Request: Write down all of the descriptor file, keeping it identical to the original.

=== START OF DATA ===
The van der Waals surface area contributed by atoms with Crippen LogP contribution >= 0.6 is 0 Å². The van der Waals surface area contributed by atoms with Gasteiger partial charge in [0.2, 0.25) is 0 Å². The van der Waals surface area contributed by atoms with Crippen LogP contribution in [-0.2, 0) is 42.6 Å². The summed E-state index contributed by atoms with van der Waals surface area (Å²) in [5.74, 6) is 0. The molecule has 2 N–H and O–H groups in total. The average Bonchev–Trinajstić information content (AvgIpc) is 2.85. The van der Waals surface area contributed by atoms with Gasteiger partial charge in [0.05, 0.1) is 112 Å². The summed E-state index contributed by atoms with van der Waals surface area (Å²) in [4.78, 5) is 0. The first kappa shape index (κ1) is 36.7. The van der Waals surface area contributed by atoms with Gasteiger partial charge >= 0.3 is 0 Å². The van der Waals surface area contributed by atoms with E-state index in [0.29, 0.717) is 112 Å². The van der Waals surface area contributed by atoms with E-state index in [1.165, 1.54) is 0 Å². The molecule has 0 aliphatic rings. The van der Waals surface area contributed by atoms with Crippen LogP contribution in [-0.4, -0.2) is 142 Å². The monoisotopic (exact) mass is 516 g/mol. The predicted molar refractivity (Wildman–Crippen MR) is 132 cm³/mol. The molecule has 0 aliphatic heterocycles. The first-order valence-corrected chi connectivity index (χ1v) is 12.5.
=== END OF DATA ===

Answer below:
The van der Waals surface area contributed by atoms with Crippen LogP contribution >= 0.6 is 0 Å². The van der Waals surface area contributed by atoms with Gasteiger partial charge in [0.2, 0.25) is 0 Å². The van der Waals surface area contributed by atoms with Crippen LogP contribution in [-0.2, 0) is 42.6 Å². The summed E-state index contributed by atoms with van der Waals surface area (Å²) in [5.74, 6) is 0. The molecule has 2 N–H and O–H groups in total. The average Bonchev–Trinajstić information content (AvgIpc) is 2.85. The van der Waals surface area contributed by atoms with Gasteiger partial charge in [0.05, 0.1) is 112 Å². The summed E-state index contributed by atoms with van der Waals surface area (Å²) in [4.78, 5) is 0. The first kappa shape index (κ1) is 36.7. The van der Waals surface area contributed by atoms with Gasteiger partial charge >= 0.3 is 0 Å². The van der Waals surface area contributed by atoms with E-state index in [0.29, 0.717) is 112 Å². The van der Waals surface area contributed by atoms with E-state index in [1.165, 1.54) is 0 Å². The molecule has 0 aliphatic rings. The van der Waals surface area contributed by atoms with Crippen LogP contribution in [-0.4, -0.2) is 142 Å². The monoisotopic (exact) mass is 516 g/mol. The predicted molar refractivity (Wildman–Crippen MR) is 132 cm³/mol. The molecule has 0 aliphatic heterocycles. The first-order valence-corrected chi connectivity index (χ1v) is 12.5.